Depends on what you mean by worst.
If it means what most of it think it means—individual agony and suffering—then the culprits for worst are obvious: murder, torture and other bodily degradations. We needn’t go over the list because it’s too depressing.
But if we mean by worst “that which a multitude of people in their daily lives see as pervasive behavior in others”; that is, the crime that is committed most often, then our list whittles down to just one thing: offending.
Yes, offending, but not physically harming, some person or group of persons is the worst crime a person can commit in the sense that more people will condemn this crime than will condemn the more traditionally-defined worst crimes. Just ask those in line to see the movie Che if this isn’t so (“But Che only murdered people because he had solid leftist credentials!”)
Those who commit “offending” are more likely to feel the publics’ and press’ outrage and vilification. “Offenders” are more likely to be shunned. Too, people see evidence of offending everywhere.
For just one of very many examples—I’m sure we’ll revisit this topic often (remind me of “micro-racism” if I forget)—we have this story from Mother England.
“Salvation Army collectors have been told not to rattle their tins as it could be construed as religious harassment.” One volunteer “said she had been told it might also offend other religions.” The horror!
Why are they rattling their tins in the first place? To gather money for a good cause, of course, tapping into people’s enhanced sense of generosity during the “holiday” season.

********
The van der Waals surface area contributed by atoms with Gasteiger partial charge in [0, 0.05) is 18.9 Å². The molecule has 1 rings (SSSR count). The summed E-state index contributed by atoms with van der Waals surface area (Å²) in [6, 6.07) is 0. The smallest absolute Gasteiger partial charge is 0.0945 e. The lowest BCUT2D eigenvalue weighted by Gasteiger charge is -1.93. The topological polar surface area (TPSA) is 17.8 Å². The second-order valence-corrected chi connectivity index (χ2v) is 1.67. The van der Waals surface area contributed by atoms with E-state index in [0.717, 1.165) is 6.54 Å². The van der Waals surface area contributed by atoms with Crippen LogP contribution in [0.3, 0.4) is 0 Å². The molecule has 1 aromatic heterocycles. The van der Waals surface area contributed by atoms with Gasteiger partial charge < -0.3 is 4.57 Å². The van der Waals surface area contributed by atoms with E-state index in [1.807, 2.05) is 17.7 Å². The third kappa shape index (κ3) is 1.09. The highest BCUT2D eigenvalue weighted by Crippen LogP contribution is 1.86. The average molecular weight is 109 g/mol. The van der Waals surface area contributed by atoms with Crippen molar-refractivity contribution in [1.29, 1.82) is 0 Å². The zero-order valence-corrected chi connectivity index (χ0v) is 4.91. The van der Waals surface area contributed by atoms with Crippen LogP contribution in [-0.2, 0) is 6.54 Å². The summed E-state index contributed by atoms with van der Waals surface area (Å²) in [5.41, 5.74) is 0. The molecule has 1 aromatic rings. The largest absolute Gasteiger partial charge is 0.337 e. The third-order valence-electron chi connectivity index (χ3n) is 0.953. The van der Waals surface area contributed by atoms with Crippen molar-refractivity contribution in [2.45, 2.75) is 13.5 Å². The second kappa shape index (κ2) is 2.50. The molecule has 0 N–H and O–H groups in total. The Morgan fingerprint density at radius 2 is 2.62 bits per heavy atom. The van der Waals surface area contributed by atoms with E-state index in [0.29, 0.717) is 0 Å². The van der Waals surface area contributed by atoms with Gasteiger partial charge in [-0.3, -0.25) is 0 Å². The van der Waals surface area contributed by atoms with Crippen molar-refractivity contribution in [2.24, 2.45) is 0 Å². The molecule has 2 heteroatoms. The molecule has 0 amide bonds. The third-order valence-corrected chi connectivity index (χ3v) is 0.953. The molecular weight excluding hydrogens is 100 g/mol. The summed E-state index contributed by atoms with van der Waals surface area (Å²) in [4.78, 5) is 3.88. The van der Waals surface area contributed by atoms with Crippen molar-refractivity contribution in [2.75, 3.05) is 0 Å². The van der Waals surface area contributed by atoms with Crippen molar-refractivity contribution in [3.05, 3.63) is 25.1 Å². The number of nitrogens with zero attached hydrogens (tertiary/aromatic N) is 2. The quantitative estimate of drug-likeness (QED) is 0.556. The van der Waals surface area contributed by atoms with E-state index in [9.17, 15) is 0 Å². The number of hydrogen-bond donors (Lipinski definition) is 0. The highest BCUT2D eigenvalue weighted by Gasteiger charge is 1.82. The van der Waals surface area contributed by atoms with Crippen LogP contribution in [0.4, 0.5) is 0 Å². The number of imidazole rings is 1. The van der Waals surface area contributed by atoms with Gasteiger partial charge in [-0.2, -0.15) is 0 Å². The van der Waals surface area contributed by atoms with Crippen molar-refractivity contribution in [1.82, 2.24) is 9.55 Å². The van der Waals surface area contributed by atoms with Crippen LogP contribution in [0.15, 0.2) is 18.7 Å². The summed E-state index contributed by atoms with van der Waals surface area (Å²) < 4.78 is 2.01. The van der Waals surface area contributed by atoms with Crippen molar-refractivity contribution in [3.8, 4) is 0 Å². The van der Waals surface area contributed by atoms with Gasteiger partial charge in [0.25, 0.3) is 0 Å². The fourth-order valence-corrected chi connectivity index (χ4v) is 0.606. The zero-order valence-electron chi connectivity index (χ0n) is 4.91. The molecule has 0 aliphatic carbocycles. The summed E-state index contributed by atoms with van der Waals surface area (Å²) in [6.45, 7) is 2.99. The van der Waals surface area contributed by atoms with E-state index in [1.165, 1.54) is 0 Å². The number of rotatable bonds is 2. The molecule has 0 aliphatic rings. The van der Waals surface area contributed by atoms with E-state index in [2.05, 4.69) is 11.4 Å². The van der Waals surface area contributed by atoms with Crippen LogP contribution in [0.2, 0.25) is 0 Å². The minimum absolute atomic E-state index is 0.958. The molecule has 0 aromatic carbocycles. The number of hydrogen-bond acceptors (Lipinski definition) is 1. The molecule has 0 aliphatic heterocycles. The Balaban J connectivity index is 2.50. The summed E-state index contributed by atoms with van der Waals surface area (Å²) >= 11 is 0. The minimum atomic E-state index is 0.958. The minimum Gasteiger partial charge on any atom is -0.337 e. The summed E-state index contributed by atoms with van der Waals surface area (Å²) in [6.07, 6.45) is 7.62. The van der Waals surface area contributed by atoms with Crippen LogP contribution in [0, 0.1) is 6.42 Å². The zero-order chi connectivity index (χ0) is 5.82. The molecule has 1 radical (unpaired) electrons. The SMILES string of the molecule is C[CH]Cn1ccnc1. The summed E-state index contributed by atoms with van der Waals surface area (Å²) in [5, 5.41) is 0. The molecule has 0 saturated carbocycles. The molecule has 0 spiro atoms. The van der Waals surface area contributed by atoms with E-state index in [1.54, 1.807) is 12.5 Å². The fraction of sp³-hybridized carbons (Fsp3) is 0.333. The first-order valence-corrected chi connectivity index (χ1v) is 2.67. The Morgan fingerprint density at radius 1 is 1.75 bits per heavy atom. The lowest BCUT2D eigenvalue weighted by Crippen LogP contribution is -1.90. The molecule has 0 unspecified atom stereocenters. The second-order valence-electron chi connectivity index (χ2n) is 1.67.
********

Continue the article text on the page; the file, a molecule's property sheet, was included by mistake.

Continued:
What is the “holiday” that might cause the dreaded offense? It’s mentioned everywhere. Stores bedecked with colorful lights and ornaments make a point of telling their customers “Happy Holiday.” Yesterday, I received a card in the mail from a friend with a fir tree on its cover (not, as Ray points out, a “fur” tree). It also had the words “Happy Holiday.” In New York City, where I live, in Rockefeller Center stands an enormous “holiday” tree for all to see.
There are some clues to this mystery. However, I’ll spare you full details, and tell you that I figured it out by going to Pandora.com, which has a music channel called “Jazz Holiday.” On it, they play nothing but…Christmas music!
I should have guessed, of course. As we all know, use of this new “C” word is likely to bring condemnation and worried and disapproving looks from those within earshot of its utterer, in the same way that use of the other “c” word would now not.
Beyond the standard, probably correct, theories of cultural suicide that we hear about, I have nothing to offer on why the “C” word is now thought to be offensive. Thinking about it is as depressing as thinking of worst crimes.
But Merry Christmas to all; especially if it offends you, Merry Christmas.